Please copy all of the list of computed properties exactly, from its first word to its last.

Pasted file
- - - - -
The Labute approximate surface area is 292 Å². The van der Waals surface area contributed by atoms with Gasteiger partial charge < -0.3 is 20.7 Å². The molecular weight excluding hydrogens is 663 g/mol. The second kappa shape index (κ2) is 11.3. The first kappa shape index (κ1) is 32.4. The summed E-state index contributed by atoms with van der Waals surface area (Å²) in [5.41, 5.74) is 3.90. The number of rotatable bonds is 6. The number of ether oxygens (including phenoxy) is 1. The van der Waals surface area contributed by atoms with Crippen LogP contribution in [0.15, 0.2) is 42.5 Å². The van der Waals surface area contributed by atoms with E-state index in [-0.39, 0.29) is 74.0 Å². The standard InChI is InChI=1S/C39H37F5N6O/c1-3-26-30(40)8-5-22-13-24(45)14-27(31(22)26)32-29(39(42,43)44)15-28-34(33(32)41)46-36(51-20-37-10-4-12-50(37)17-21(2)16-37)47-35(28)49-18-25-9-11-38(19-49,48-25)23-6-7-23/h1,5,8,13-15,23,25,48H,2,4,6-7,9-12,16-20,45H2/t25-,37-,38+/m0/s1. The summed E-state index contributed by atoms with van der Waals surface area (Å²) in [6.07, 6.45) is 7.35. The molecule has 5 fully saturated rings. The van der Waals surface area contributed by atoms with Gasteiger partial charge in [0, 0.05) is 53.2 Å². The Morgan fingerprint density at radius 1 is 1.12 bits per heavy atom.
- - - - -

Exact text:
The Labute approximate surface area is 292 Å². The van der Waals surface area contributed by atoms with Gasteiger partial charge < -0.3 is 20.7 Å². The molecular weight excluding hydrogens is 663 g/mol. The second kappa shape index (κ2) is 11.3. The first kappa shape index (κ1) is 32.4. The summed E-state index contributed by atoms with van der Waals surface area (Å²) in [5.41, 5.74) is 3.90. The number of rotatable bonds is 6. The number of ether oxygens (including phenoxy) is 1. The van der Waals surface area contributed by atoms with Crippen LogP contribution in [0.15, 0.2) is 42.5 Å². The van der Waals surface area contributed by atoms with E-state index in [-0.39, 0.29) is 74.0 Å². The standard InChI is InChI=1S/C39H37F5N6O/c1-3-26-30(40)8-5-22-13-24(45)14-27(31(22)26)32-29(39(42,43)44)15-28-34(33(32)41)46-36(51-20-37-10-4-12-50(37)17-21(2)16-37)47-35(28)49-18-25-9-11-38(19-49,48-25)23-6-7-23/h1,5,8,13-15,23,25,48H,2,4,6-7,9-12,16-20,45H2/t25-,37-,38+/m0/s1. The summed E-state index contributed by atoms with van der Waals surface area (Å²) in [6.07, 6.45) is 7.35. The molecule has 5 fully saturated rings. The van der Waals surface area contributed by atoms with Gasteiger partial charge in [0, 0.05) is 53.2 Å². The Morgan fingerprint density at radius 1 is 1.12 bits per heavy atom.